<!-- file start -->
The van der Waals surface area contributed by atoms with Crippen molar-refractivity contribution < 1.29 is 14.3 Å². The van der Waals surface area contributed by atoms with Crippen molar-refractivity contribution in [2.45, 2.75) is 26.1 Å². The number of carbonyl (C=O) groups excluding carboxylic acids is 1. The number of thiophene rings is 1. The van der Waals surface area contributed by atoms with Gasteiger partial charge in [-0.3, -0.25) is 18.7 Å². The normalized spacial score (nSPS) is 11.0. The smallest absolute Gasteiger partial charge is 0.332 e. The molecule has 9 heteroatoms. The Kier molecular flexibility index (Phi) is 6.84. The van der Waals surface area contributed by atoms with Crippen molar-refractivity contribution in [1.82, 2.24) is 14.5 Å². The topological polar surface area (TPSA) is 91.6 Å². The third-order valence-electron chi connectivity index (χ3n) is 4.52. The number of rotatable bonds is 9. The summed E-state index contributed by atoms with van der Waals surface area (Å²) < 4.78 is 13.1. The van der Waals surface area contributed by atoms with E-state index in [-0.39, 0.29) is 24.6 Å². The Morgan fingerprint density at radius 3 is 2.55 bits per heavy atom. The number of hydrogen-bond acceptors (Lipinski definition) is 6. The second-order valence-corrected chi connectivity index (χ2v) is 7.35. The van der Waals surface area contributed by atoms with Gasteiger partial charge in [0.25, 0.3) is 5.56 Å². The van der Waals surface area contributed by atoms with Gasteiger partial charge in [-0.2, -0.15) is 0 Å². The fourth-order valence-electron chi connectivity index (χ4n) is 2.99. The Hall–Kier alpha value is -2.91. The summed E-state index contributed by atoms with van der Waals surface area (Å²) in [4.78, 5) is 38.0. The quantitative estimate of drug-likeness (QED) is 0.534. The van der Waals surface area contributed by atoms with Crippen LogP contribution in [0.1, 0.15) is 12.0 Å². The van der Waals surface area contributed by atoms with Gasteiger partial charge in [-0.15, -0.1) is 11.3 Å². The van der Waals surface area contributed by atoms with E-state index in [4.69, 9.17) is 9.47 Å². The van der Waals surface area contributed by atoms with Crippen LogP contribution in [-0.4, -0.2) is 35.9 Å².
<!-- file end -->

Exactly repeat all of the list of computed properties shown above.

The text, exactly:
The van der Waals surface area contributed by atoms with Crippen molar-refractivity contribution < 1.29 is 14.3 Å². The van der Waals surface area contributed by atoms with Crippen molar-refractivity contribution in [2.45, 2.75) is 26.1 Å². The number of carbonyl (C=O) groups excluding carboxylic acids is 1. The number of thiophene rings is 1. The van der Waals surface area contributed by atoms with Gasteiger partial charge in [-0.3, -0.25) is 18.7 Å². The normalized spacial score (nSPS) is 11.0. The smallest absolute Gasteiger partial charge is 0.332 e. The molecule has 9 heteroatoms. The Kier molecular flexibility index (Phi) is 6.84. The van der Waals surface area contributed by atoms with Crippen molar-refractivity contribution in [1.82, 2.24) is 14.5 Å². The topological polar surface area (TPSA) is 91.6 Å². The third-order valence-electron chi connectivity index (χ3n) is 4.52. The number of rotatable bonds is 9. The summed E-state index contributed by atoms with van der Waals surface area (Å²) < 4.78 is 13.1. The van der Waals surface area contributed by atoms with E-state index in [-0.39, 0.29) is 24.6 Å². The Morgan fingerprint density at radius 3 is 2.55 bits per heavy atom. The number of hydrogen-bond acceptors (Lipinski definition) is 6. The second-order valence-corrected chi connectivity index (χ2v) is 7.35. The van der Waals surface area contributed by atoms with Gasteiger partial charge in [0.25, 0.3) is 5.56 Å². The van der Waals surface area contributed by atoms with Gasteiger partial charge in [-0.2, -0.15) is 0 Å². The fourth-order valence-electron chi connectivity index (χ4n) is 2.99. The Hall–Kier alpha value is -2.91. The summed E-state index contributed by atoms with van der Waals surface area (Å²) in [4.78, 5) is 38.0. The quantitative estimate of drug-likeness (QED) is 0.534. The van der Waals surface area contributed by atoms with Crippen LogP contribution in [0.1, 0.15) is 12.0 Å². The van der Waals surface area contributed by atoms with Gasteiger partial charge in [-0.15, -0.1) is 11.3 Å². The van der Waals surface area contributed by atoms with E-state index in [4.69, 9.17) is 9.47 Å². The van der Waals surface area contributed by atoms with Crippen LogP contribution in [-0.4, -0.2) is 35.9 Å².